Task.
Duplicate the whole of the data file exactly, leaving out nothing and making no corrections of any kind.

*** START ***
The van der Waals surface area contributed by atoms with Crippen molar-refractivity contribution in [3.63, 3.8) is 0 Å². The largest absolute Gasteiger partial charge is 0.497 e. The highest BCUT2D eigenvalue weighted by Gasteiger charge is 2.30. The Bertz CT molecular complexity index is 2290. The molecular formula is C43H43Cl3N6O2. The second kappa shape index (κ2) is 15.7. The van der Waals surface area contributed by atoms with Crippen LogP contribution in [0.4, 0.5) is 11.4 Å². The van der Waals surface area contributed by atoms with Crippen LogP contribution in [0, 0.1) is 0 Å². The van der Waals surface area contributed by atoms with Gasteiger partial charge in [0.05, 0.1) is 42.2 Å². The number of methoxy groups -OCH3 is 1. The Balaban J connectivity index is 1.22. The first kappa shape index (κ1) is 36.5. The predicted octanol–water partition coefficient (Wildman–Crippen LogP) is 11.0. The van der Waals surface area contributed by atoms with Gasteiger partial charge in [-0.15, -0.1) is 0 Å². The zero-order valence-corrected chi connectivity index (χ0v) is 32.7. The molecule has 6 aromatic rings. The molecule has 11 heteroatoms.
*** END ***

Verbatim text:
The van der Waals surface area contributed by atoms with Crippen molar-refractivity contribution in [3.63, 3.8) is 0 Å². The largest absolute Gasteiger partial charge is 0.497 e. The highest BCUT2D eigenvalue weighted by Gasteiger charge is 2.30. The Bertz CT molecular complexity index is 2290. The molecular formula is C43H43Cl3N6O2. The second kappa shape index (κ2) is 15.7. The van der Waals surface area contributed by atoms with Crippen LogP contribution in [0.4, 0.5) is 11.4 Å². The van der Waals surface area contributed by atoms with Crippen LogP contribution in [0, 0.1) is 0 Å². The van der Waals surface area contributed by atoms with Gasteiger partial charge in [0.05, 0.1) is 42.2 Å². The number of methoxy groups -OCH3 is 1. The Balaban J connectivity index is 1.22. The first kappa shape index (κ1) is 36.5. The predicted octanol–water partition coefficient (Wildman–Crippen LogP) is 11.0. The van der Waals surface area contributed by atoms with Gasteiger partial charge in [-0.15, -0.1) is 0 Å². The zero-order valence-corrected chi connectivity index (χ0v) is 32.7. The molecule has 6 aromatic rings. The molecule has 11 heteroatoms.